Judi Stewart and Guy Cowley

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A typical small town street scene - notice the cow on the street and the monkeys on the left roof
The holy mountain overlooking the town
The temple from the mountain showing its large size
Sacred cows!
Judi with some of the students
Lighting the bonfire
Dancing by the school pupils
A folk story and dress up competition from the training school students
Tiruvannamalai is not a typical tourist destination – unless you are a devout Hindu for whom it is one of the most holy sites in South India.  We were visiting on a mission, or rather to a mission – a hospital and school for deaf children established by a remarkable woman called Sylvia Wright over the last 30 years or so. It also gave us a chance to see “small town” India in a more rural location than our normal destinations.
Getting there was an adventure in itself. We had researched the bus but, when we got to the bus stand, the location and bus number were different.  Nevertheless, we got on and were charged what seemed a very low fare - about 50p each for 100km.  Our doubts were heightened when road signs showed us on the way to a town 30km away with a similar but not identical name!  Some sighs of relief when we went through that town and started picking up signs to the right place.
Tiruvannamalai is dominated by two things – a large volcanic hill overlooking the town, topped by a sacred flame at festival time, and a huge temple below the hill.  We visited the temple on the first day and it is very impressive – several courtyards within each other with the “holy of holies” at the core.  All on a huge scale – say 200m square.  Also interesting were two caves about 500m up the hill – which had been the meditation sites for a local holy man – and which provided a panoramic view of temple and town.  Finding them was surprisingly difficult – we needed to “incentivise” a local boy to find the path.  Inside the caves it was somewhat disconcerting, when eyes had adjusted to the very low light levels, to find that we were not alone!  Several silent and motionless meditators were already in place in each.  Outside the caves, a useful lesson was learnt – don’t eat bananas when monkeys are around! Confronted by an aggressive demand from a none too clean ape there is only one sensible course of action – get rid of the banana.  We departed the scene fairly rapidly to avoid the risk of a bite or scratch.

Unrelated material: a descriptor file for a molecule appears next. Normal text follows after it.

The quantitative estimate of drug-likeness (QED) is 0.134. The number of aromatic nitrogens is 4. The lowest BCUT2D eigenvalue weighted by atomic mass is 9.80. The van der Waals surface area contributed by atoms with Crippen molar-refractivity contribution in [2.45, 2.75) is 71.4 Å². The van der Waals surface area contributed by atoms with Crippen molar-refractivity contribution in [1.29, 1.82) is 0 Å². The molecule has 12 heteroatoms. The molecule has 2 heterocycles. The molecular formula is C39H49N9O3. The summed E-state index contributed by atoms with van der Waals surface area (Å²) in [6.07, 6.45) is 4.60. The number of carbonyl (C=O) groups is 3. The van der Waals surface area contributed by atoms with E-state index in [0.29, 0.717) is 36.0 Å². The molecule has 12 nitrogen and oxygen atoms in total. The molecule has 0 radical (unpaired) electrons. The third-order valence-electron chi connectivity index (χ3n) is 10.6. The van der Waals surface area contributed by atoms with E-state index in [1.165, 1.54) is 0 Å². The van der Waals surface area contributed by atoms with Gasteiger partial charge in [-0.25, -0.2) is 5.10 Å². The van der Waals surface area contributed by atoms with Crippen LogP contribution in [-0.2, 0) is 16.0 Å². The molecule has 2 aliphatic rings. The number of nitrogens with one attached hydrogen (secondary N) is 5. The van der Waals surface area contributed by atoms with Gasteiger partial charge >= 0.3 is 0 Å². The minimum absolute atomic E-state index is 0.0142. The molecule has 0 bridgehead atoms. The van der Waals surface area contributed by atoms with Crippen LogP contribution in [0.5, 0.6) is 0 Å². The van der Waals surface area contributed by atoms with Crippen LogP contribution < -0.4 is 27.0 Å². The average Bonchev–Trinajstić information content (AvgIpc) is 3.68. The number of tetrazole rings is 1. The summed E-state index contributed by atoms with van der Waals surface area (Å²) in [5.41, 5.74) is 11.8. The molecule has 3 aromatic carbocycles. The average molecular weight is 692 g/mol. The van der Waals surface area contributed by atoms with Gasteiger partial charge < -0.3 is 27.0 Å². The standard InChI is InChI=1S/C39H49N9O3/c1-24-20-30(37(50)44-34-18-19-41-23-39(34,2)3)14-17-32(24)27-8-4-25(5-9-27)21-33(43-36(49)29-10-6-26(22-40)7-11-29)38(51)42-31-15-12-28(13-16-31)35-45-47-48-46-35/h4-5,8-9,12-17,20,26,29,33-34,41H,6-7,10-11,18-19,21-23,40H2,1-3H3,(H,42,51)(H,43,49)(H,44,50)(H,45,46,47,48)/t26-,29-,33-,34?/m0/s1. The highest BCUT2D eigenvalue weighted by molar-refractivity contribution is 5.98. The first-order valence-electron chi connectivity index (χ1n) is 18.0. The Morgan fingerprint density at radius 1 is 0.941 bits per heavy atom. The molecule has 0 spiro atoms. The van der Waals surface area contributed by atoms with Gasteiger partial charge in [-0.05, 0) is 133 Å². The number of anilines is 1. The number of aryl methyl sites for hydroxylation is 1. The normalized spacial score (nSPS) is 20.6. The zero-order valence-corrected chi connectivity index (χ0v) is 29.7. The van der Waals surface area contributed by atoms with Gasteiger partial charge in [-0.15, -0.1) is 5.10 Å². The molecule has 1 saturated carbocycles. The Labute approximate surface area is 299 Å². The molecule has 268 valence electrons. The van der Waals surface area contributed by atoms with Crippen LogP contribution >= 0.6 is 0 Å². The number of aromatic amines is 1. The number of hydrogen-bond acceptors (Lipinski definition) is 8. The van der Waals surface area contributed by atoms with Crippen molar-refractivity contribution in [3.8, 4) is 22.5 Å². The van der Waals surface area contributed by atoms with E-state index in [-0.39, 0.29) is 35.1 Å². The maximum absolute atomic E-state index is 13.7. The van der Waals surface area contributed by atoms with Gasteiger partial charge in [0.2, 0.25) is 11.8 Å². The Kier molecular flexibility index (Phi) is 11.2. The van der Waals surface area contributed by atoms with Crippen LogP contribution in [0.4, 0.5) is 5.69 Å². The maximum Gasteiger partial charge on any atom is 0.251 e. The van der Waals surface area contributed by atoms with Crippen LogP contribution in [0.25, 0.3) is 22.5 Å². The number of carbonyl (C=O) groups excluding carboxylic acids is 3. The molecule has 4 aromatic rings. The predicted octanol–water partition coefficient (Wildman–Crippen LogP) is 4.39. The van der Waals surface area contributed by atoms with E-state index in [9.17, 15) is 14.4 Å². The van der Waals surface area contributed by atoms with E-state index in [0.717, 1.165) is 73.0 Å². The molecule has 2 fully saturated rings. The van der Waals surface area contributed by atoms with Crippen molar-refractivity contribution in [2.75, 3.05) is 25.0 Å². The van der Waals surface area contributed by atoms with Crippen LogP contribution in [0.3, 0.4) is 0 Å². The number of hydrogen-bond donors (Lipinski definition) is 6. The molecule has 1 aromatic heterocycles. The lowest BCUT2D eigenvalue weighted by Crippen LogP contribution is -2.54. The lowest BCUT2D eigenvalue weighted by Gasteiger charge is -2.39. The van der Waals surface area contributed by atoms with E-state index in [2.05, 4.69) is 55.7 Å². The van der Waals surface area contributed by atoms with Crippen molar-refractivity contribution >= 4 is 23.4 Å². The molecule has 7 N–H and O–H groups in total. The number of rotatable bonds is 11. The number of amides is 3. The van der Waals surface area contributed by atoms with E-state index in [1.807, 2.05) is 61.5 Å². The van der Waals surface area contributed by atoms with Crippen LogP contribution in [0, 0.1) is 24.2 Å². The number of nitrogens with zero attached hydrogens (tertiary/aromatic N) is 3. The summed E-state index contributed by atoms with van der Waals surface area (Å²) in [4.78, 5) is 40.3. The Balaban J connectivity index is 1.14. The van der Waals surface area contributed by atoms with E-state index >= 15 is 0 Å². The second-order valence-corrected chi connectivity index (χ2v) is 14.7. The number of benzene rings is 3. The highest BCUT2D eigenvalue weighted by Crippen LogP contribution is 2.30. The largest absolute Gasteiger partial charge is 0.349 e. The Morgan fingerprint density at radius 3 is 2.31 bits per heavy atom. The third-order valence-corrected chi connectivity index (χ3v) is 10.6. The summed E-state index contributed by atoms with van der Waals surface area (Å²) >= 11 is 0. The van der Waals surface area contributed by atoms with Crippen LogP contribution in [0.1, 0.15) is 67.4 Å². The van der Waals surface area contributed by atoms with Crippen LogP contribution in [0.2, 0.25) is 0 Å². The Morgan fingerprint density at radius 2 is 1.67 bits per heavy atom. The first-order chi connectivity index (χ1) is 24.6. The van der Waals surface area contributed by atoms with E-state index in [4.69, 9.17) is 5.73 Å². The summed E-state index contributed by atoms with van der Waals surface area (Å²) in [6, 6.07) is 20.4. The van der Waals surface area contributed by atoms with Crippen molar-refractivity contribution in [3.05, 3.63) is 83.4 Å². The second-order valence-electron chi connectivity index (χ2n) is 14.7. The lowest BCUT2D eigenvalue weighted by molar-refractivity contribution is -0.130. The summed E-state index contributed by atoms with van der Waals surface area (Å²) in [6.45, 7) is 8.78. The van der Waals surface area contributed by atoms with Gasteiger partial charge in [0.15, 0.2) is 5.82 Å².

The hospital and school were truly inspirational.  From nothing in the late 70s, Sylvia has created a sizeable hospital to treat the rural poor, who cannot access or afford the main hospitals, a school for 200 severely or profoundly deaf children and training schools both for nurses and for teachers. We spent most time at the school which is as large as Mary Hare (school for the deaf Guy worked at), though only drawing pupils from the area about 50km around the school - evidence of the level of inherited or disease related deafness which exists in the local population!  The school is oral, though deficiencies of hearing aids mean that the speech which the children are able to develop is fairly limited and (as in the UK) this forms the main inhibition to progress after school (rather than the underlying deafness).  Nevertheless, all children seemed confident, happy and motivated, a tribute to what is being achieved.  We were really encouraged by the enthusiasm of teachers and students alike, their willingness to learn and the generally balanced feel of the school – disciplined and with high standards but achieved through a happy collaboration not by imposition.
Highlight of the visit was celebration of Diwali with the school.  Great excitement with bonfire, fireworks and dancing, only slightly dampened by rain on the night which caused a retreat to a brand new lecture hall built for the nursing school.  Less of a highlight was Guy playing cricket with the boys and failing to uphold (or demonstrating!) the English traditions – out first ball!
Again transport is worthy of note.  The school was about 4k out of town, requiring a lengthy ride in an “auto” (a motorised 3-wheeler used throughout India for short taxi services).  Lewis Hamilton – eat your heart out!  We overtook motorcycles despite approaching buses, themselves overtaking, with minimal lights and on a road with the normal share of potholes and bumps!  Normally entertaining but in this case causing recourse to devout prayer!